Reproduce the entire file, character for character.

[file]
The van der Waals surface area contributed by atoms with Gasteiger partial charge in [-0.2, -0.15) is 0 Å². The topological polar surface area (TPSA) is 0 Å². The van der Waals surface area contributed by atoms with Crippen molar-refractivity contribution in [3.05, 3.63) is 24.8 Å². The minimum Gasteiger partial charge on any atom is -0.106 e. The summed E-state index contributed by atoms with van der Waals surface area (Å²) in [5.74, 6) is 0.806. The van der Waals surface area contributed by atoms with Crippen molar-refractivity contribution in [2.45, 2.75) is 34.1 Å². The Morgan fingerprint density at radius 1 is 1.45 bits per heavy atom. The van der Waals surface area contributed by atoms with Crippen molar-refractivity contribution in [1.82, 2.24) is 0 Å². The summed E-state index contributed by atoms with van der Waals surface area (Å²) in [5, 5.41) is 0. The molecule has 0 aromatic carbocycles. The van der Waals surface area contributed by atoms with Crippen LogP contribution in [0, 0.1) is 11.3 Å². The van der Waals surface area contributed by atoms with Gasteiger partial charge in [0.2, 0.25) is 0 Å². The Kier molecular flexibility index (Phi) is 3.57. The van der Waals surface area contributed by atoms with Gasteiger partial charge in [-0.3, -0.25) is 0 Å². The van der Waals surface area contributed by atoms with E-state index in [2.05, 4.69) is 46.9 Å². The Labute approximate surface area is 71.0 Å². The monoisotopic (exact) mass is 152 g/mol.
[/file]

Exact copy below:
The van der Waals surface area contributed by atoms with Gasteiger partial charge in [-0.2, -0.15) is 0 Å². The topological polar surface area (TPSA) is 0 Å². The van der Waals surface area contributed by atoms with Crippen molar-refractivity contribution in [3.05, 3.63) is 24.8 Å². The minimum Gasteiger partial charge on any atom is -0.106 e. The summed E-state index contributed by atoms with van der Waals surface area (Å²) in [5.74, 6) is 0.806. The van der Waals surface area contributed by atoms with Crippen molar-refractivity contribution in [2.45, 2.75) is 34.1 Å². The Morgan fingerprint density at radius 1 is 1.45 bits per heavy atom. The van der Waals surface area contributed by atoms with Crippen molar-refractivity contribution in [1.82, 2.24) is 0 Å². The summed E-state index contributed by atoms with van der Waals surface area (Å²) in [5, 5.41) is 0. The molecule has 0 aromatic carbocycles. The van der Waals surface area contributed by atoms with Crippen LogP contribution in [0, 0.1) is 11.3 Å². The van der Waals surface area contributed by atoms with Gasteiger partial charge in [0.2, 0.25) is 0 Å². The Kier molecular flexibility index (Phi) is 3.57. The van der Waals surface area contributed by atoms with Gasteiger partial charge in [-0.3, -0.25) is 0 Å². The van der Waals surface area contributed by atoms with E-state index in [2.05, 4.69) is 46.9 Å². The Labute approximate surface area is 71.0 Å². The monoisotopic (exact) mass is 152 g/mol.